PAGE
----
Study Guide

The Natural Hunger

By Bernard Malamud

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Roy Hobbs is always hungry. Like insatiably hungry. The guy's a regular Joey Chestnut. Malamud takes every opportunity to show us that his appetite for food is just a stand in for other hungers.

[Roy's] sensational hitting, pulverizing every kind of pitching, more than made up for his slump. Yet no matter how many bangs he collected, he was ravenously hungry for more and all he could eat besides. The Knights had boarded the train at dinner time but he had stopped off at the station to devour half a dozen franks smothered in sauerkraut […] before his meal on the train, which consisted of two oversize sirloins, at least a dozen rolls, four orders of mashed, and three (some said five) slabs of apple pie. (8.1)

So here's constant physical hunger as a stand in for ambition that can't be satisfied. But wait, there's more. He's also consumed with desire for Memo:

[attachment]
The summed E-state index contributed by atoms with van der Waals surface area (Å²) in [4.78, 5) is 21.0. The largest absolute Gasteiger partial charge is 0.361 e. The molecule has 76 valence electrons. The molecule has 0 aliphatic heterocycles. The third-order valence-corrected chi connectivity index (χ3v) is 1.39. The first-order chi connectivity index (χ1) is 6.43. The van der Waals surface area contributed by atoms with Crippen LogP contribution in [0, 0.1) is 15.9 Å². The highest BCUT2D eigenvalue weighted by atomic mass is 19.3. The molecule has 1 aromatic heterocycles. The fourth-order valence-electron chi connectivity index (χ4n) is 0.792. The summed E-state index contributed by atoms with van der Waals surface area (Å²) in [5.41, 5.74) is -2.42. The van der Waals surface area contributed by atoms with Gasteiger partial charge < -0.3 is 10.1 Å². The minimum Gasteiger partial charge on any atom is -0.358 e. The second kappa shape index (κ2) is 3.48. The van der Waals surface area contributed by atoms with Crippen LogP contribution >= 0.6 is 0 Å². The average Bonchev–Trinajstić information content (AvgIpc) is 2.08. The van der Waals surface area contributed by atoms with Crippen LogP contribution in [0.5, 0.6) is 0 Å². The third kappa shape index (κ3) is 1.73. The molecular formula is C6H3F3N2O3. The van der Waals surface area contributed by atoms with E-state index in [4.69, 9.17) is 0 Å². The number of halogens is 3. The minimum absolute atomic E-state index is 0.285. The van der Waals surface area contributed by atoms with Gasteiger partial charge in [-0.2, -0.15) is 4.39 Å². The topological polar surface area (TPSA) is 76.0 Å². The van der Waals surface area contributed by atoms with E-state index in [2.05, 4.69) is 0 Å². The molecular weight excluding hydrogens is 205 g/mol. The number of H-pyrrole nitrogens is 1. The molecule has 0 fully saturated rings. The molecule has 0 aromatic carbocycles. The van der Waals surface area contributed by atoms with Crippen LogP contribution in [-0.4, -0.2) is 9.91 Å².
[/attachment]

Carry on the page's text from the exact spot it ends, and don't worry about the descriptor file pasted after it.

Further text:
True, there was something about [Memo], like all the food he had lately been eating, that left him, after the having of it, unsatisfied, sometimes with a greater hunger than before. (8.4)

He was gobbling [the food] down and it gave him a feeling of both having something and wanting it the same minute he was having it. And every mouthful seemed to have the effect of increasing his desire for her. (8.133)

Roy's obviously got insatiable appetites for baseball greatness, for Memo, and for steaks. And where does all this hunger get him? After gorging himself at the buffet spread that Memo arranged for the team, he's still hungry. He goes to a restaurant for six hamburgers. After going back to Memo's room he keels over jut as he's about to jump into bed with her. He lands in the hospital having his stomach pumped and delirious with pain. We leave the moral of this story to you, but we think it has something to do with moderation. And staying away from bad news women.

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